Kenyan Farmer: On Cusp of a Biotech Revolution
Farmers have good years and bad years. Here in Kenya, however, the good years never seemed quite as good as they could have been and the bad years have felt worse than necessary.
It’s because we can’t take advantage of tools that farmers in much of the developed world take for granted: genetically engineered crops, often referred to as GMOs. In many countries, they’ve transformed farming, helping farmers contend with weeds, pests and drought. In my country, Kenya, we’re still languishing in the 20thcentury, waiting for the arrival of this 21st-century technology.
We may in fact be on the brink of embracing innovative technology for agriculture, but the long and winding road to this welcome destination has been full of frustration and false starts. We’ve been at it for an entire generation. Africa already faces plenty of problems: poverty, climate change, a poor infrastructure, political instability, corruption and more. So the failure of Kenya and most other African nations to take up GMOs is especially painful because this problem is almost entirely self-imposed.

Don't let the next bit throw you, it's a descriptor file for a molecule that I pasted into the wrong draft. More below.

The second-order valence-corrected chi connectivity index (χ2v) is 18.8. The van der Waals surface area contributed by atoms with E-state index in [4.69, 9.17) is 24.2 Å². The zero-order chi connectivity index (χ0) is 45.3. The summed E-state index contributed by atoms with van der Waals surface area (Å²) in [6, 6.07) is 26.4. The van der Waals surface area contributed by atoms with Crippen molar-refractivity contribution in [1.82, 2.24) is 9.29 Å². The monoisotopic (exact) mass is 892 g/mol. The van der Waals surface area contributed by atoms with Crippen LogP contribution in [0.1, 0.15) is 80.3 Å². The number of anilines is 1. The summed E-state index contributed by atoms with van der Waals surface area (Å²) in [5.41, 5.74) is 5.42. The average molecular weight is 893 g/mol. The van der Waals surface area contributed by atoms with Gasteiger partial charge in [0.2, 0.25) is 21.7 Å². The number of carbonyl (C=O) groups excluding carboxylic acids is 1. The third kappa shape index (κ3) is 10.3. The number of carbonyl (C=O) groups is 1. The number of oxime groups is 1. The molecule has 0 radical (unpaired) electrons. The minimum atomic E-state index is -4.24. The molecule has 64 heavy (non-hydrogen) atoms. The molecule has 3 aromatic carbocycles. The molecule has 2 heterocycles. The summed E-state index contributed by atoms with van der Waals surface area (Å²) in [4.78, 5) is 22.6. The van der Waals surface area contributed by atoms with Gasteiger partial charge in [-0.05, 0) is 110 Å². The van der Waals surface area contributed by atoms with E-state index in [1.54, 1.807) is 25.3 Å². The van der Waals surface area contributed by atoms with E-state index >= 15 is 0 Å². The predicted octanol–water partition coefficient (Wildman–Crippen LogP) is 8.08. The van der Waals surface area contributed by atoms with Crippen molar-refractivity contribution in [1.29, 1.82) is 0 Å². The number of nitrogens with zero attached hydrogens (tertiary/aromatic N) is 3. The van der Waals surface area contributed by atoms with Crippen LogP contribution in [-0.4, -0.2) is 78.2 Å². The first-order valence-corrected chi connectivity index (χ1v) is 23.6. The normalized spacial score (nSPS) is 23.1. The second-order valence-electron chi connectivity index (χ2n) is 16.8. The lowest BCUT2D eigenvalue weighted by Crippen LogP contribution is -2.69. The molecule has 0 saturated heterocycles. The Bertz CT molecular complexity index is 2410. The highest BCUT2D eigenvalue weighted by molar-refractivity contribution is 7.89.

Like 80 percent of Kenya’s farmers, I’m a small-scale producer. My farm is near the city of Eldoret in Uasin Gishu County in the North Rift part of the country, I grow maize on five of my 25 acres. Another three acres are improved pasture. Vegetables, trees, free-range grazing, livestock barns, and homestead take up the rest of my farm.
I enjoy farming because it contributes to my family’s nutritional and economic security. Throughout the year, we can take carbohydrates, protein and vitamins from our own land. We also sell a portion of our crops as well as milk and eggs from our livestock. This is not my only job, but it’s a big part of my life. Farming provides me with a sense of satisfaction that few other professions can match.
Read more HERE.